Landmark list wins heritage protection

Seaton Motors in Elgin Boulevard won’t be placed on Wodonga’s new heritage list after all, councillors decided last night. Pictures: PETER MERKESTEYN
Seaton Motors in Elgin Boulevard won’t be placed on Wodonga’s new heritage list after all, councillors decided last night. Pictures: PETER MERKESTEYN
 A home at 27 Stanley Street, opposite the former Olympic swimming pool site, won’t be placed on the heritage list.

A home at 27 Stanley Street, opposite the former Olympic swimming pool site, won’t be placed on the heritage list.

SOME of Wodonga’s best-known historic landmarks have now got heritage status.

This follows on from last year’s recommendation to add 83 sites to the city’s heritage list, with two later dropped due to the buildings’ poor conditions compared with rebuilding costs.

The Seaton Motors building at 85-87 Elgin Boulevard was removed after its owners objected.

Mark Seaton said they were in the process of closing down the business and the requirements of the heritage listing would make the site less attractive to prospective tenants.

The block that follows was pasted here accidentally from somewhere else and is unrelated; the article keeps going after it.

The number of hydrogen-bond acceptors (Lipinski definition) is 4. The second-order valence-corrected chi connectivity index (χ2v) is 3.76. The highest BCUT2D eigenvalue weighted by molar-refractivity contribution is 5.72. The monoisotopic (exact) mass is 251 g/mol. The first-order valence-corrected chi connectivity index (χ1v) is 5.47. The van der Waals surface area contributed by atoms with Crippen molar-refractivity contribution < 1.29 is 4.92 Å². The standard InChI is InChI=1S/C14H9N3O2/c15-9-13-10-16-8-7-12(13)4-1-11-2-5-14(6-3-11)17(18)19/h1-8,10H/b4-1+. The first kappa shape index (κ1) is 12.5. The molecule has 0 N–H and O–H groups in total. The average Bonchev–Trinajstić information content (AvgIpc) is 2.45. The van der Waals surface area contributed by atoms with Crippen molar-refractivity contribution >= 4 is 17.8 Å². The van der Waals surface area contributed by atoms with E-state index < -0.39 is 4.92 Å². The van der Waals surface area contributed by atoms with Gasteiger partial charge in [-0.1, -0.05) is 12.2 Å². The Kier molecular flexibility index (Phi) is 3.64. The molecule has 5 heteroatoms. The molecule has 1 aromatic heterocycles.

“We weren’t too happy about it,” he said.

“The building doesn’t warrant a heritage listing.”

The other site taken off the list was a home at 27 Stanley Street.

Last night the council adopted a planning scheme heritage overlay that protects the Wodonga Water Tower, the war memorial in Woodland Grove, the old railway station and the racecourse grandstand.

National Trust senior advocacy and conservation manager Paul Roser said he was delighted the 10-year long process had finally been completed.

“It’s the last of the larger regional centres to get round to its implementation,” he said.